|The common alder (which is also known as the black alder) has always been associated with water. It loves damp, waterlogged ground close to river and bogs. It is one of the few leafy deciduous trees which use cones to reproduce. It’s wood is waterproof and is used to make anything from boats to wooden clogs. It forms the foundations for much of the buildings of Venice in Italy.||Origin: All of Europe, extending to western Asia and south to North Africa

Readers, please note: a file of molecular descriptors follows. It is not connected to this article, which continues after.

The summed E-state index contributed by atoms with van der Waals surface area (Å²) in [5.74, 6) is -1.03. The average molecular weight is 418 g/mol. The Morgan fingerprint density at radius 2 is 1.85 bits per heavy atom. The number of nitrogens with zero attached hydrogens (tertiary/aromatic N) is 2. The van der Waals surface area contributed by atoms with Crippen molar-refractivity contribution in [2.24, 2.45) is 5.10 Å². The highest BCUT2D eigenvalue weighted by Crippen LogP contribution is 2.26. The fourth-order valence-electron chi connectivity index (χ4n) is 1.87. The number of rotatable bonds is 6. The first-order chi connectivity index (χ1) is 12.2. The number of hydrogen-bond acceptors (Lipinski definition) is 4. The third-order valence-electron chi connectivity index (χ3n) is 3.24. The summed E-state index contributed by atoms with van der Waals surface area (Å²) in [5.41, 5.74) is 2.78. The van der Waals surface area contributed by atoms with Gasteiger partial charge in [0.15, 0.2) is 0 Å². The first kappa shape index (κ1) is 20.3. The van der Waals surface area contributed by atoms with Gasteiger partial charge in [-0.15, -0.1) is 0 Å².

Shape: Broadly conical
Leaf Shape: Obovate
The alder produces catkins in early spring before the leaves appear. It has cones which begin to emerge in summer and remain on the tree for the whole of autumn and winter.
Potential as a bonsai
It is a fast growing tree which develops a very rugged looking trunk. It is fairly easy to train but needs to be made into a large bonsai because the leaves do not reduce in size easily.